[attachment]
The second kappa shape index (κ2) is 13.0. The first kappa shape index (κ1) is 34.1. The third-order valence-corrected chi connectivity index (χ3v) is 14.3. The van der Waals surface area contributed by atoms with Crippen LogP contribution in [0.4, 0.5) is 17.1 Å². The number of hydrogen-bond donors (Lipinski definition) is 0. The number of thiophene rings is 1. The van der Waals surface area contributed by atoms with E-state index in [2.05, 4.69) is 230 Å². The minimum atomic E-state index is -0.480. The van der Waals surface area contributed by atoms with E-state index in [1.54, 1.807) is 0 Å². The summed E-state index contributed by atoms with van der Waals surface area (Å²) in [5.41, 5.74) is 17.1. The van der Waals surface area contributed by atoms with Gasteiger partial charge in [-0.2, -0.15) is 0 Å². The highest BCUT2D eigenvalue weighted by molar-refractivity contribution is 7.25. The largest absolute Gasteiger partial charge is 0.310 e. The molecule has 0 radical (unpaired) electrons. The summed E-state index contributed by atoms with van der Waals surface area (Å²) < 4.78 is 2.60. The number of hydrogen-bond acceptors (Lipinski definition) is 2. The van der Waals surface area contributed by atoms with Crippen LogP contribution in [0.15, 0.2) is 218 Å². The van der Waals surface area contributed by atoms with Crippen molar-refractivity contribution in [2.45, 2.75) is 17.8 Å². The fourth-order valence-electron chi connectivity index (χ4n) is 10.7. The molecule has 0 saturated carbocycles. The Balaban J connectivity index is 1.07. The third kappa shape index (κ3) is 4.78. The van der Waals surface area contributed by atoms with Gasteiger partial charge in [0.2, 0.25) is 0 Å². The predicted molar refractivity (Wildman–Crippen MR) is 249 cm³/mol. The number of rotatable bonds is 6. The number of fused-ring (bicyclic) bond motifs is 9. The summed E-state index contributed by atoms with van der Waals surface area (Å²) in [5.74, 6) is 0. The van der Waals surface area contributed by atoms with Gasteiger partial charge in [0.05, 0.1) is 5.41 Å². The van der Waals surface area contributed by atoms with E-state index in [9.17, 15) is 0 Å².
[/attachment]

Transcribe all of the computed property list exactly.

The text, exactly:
The second kappa shape index (κ2) is 13.0. The first kappa shape index (κ1) is 34.1. The third-order valence-corrected chi connectivity index (χ3v) is 14.3. The van der Waals surface area contributed by atoms with Crippen LogP contribution in [0.4, 0.5) is 17.1 Å². The number of hydrogen-bond donors (Lipinski definition) is 0. The number of thiophene rings is 1. The van der Waals surface area contributed by atoms with E-state index in [2.05, 4.69) is 230 Å². The minimum atomic E-state index is -0.480. The van der Waals surface area contributed by atoms with E-state index in [1.54, 1.807) is 0 Å². The summed E-state index contributed by atoms with van der Waals surface area (Å²) in [5.41, 5.74) is 17.1. The van der Waals surface area contributed by atoms with Gasteiger partial charge in [-0.2, -0.15) is 0 Å². The highest BCUT2D eigenvalue weighted by molar-refractivity contribution is 7.25. The largest absolute Gasteiger partial charge is 0.310 e. The molecule has 0 radical (unpaired) electrons. The summed E-state index contributed by atoms with van der Waals surface area (Å²) < 4.78 is 2.60. The number of hydrogen-bond acceptors (Lipinski definition) is 2. The van der Waals surface area contributed by atoms with Crippen LogP contribution in [0.15, 0.2) is 218 Å². The van der Waals surface area contributed by atoms with Crippen molar-refractivity contribution in [2.45, 2.75) is 17.8 Å². The fourth-order valence-electron chi connectivity index (χ4n) is 10.7. The molecule has 0 saturated carbocycles. The Balaban J connectivity index is 1.07. The third kappa shape index (κ3) is 4.78. The van der Waals surface area contributed by atoms with Gasteiger partial charge in [0.2, 0.25) is 0 Å². The predicted molar refractivity (Wildman–Crippen MR) is 249 cm³/mol. The number of rotatable bonds is 6. The number of fused-ring (bicyclic) bond motifs is 9. The summed E-state index contributed by atoms with van der Waals surface area (Å²) in [5.74, 6) is 0. The van der Waals surface area contributed by atoms with Gasteiger partial charge in [0.05, 0.1) is 5.41 Å². The van der Waals surface area contributed by atoms with E-state index in [9.17, 15) is 0 Å².